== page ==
SEATTLE — On the first full day of the government shutdown, the parties in Washington, D.C., don’t seem any closer to a solution to the standoff.
Reps. Suzan DelBene, D-Wash., and Dave Reichert, R-Wash., have been in the thick of things in Congress for the past several days. Each has voted with their respective political parties throughout this ordeal, and at this point neither seems willing to budge.
I spoke with them earlier Tuesday by satellite from the nation’s capital.
C.R.: The president said this morning that it’s the Republicans holding the economy hostage to a law they don’t like — Obamacare, of course. Your response?
Reichert: “There is an opportunity, and this has been an advantage that both parties have taken part in over the course of our history, in (the) continuing resolution and the debt ceiling votes to connect some legislation to those issues either to help us reduce the $17 trillion debt, our debts, or to at least get some language into the law that helps our economy, creates jobs, and gets this economy moving forward.”
C.R.: Republicans have talked about wanting another year for that individual (health insurance) mandate to kick in. Why not allow it? After all, you’ve allowed businesses an extra year to follow the rules of Obamacare?
DelBene: “Policy-making through brinksmanship is a terrible idea. We are in a situation right now, we are really damaging our economy, and, frankly, we damaged our economy days before this happened because of the concern over what would happen in the case of a shutdown. So, we should continue to move forward and look at health care as we do other pieces of legislation, see what’s working, what’s not working and continue to improve the legislation, but we should also make sure the government’s funded and, unfortunately, because there was no dialogue on a budget earlier, we’re stuck in this situation today.”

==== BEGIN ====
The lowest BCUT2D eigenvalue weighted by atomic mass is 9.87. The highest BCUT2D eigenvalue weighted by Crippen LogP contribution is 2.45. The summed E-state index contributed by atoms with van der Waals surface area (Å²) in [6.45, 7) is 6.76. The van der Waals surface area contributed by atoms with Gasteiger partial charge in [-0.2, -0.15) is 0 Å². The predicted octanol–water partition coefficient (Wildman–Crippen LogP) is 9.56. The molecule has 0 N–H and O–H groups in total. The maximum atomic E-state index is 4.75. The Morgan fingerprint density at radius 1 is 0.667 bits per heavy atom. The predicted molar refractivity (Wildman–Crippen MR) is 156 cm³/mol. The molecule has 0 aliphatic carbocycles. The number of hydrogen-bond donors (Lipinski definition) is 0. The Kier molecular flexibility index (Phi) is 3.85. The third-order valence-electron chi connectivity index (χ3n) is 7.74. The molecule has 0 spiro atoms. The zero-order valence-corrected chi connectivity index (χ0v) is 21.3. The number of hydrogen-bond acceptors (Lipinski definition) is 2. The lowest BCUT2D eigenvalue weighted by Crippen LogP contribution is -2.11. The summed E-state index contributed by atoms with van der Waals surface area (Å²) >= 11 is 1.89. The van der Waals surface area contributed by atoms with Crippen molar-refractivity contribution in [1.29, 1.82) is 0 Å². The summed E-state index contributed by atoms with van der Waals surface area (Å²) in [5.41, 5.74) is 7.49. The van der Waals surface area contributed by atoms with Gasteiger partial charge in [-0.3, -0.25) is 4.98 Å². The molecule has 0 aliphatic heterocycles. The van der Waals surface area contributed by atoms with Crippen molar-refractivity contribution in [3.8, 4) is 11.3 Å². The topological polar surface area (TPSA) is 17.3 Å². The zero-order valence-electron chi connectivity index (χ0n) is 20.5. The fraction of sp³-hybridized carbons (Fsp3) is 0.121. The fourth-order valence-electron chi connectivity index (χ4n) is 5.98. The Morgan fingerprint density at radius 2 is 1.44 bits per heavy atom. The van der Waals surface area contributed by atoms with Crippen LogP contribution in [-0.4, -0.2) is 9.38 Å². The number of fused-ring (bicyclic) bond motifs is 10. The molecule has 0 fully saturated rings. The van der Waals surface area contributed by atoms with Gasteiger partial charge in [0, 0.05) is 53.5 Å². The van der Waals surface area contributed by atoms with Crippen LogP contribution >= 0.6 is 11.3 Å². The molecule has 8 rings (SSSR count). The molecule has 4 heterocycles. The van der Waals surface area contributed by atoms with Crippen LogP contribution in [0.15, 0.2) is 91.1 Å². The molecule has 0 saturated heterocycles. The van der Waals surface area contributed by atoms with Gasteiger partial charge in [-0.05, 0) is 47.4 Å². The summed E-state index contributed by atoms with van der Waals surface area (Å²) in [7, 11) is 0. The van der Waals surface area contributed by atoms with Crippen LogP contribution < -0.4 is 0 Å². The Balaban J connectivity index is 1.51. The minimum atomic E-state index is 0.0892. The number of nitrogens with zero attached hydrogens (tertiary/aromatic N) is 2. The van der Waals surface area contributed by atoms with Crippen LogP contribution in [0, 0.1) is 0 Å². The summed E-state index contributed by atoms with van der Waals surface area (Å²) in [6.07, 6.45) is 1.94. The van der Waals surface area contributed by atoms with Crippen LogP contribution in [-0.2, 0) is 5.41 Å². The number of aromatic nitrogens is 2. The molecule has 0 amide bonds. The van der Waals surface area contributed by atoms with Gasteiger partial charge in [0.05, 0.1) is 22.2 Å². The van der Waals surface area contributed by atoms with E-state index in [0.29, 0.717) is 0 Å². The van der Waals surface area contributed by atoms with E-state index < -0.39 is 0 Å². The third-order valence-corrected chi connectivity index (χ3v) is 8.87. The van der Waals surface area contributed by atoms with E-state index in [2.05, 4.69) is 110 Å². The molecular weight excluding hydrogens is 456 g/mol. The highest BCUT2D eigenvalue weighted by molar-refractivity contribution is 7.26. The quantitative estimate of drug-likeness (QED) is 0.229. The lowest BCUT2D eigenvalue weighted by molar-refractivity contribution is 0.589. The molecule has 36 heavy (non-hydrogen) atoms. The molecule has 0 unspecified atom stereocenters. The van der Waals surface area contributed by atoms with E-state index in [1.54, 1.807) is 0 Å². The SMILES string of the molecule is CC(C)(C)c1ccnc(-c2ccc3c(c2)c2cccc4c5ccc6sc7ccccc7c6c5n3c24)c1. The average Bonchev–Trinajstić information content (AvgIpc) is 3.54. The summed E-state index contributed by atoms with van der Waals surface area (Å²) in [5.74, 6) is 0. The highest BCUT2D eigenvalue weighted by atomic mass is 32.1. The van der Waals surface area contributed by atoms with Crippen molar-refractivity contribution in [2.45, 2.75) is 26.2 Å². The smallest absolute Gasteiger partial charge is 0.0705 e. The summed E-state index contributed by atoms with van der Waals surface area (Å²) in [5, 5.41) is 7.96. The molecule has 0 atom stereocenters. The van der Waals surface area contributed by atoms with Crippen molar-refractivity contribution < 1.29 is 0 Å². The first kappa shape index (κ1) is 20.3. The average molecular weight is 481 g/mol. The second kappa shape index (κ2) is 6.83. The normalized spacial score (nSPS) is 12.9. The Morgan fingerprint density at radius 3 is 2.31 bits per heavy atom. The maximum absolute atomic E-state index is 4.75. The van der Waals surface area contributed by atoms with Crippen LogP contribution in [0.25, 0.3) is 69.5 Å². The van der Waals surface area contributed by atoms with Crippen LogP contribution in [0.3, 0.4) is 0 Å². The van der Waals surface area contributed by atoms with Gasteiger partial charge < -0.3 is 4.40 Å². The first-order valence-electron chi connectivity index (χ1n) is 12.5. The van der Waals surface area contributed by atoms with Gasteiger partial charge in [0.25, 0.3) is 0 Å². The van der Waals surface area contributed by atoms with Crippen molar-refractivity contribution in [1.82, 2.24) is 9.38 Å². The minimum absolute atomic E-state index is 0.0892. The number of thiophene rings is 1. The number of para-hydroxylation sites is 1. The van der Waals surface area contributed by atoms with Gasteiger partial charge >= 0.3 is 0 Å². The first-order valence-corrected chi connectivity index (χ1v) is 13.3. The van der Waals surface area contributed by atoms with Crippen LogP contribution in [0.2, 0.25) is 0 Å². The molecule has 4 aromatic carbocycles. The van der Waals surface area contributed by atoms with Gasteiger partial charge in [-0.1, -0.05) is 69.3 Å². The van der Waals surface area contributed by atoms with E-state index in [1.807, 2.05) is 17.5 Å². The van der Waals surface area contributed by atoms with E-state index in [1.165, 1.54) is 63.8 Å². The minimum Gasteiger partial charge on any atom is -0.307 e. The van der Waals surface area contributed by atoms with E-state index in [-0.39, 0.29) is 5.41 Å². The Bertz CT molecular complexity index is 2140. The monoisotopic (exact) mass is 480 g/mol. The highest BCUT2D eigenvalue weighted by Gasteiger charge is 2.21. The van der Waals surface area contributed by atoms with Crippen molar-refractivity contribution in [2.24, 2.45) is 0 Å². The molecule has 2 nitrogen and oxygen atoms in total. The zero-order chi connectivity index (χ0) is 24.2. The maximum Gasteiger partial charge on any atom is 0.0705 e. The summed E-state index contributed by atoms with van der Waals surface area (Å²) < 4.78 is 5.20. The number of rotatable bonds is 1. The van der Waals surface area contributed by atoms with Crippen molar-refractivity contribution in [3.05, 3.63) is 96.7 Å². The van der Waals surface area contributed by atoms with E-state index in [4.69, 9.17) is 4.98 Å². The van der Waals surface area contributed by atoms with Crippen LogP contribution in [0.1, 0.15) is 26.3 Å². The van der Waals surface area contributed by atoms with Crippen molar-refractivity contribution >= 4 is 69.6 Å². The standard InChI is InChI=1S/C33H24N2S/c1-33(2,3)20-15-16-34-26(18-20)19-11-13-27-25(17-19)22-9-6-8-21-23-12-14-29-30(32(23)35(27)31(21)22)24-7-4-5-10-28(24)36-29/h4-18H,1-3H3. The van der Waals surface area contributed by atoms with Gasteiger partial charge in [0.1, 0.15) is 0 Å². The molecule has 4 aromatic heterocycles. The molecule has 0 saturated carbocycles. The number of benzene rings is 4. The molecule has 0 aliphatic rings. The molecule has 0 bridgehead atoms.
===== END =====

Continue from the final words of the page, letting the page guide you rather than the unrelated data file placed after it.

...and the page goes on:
C.R.: So you would absolutely not support any kind of Obamacare amendments to a budget solution to this?
DelBene: “I think if you put a clean resolution on the table where you said, let’s fund the government for a period of time going forward while we are committed to working on the longer-term budget, we would have support for that, but we haven’t been allowed to even vote on that scenario.”
Reichert: “This is an opportunity to bring both parties together to the bargaining table. If you pass a clean [Continuing Resolution] that opportunity goes away. What’s the incentive for the Democrats to come to the table and have a negotiation? Right now it’s just arrogance on their part, in my opinion, to say we’re not negotiating. And again, I know many people have heard this, but when the president says I’ll negotiate with Russia, Iran, Syria, but I’m not going to negotiate with my fellow Americans who happen to be of a different party, I think that’s wrong.”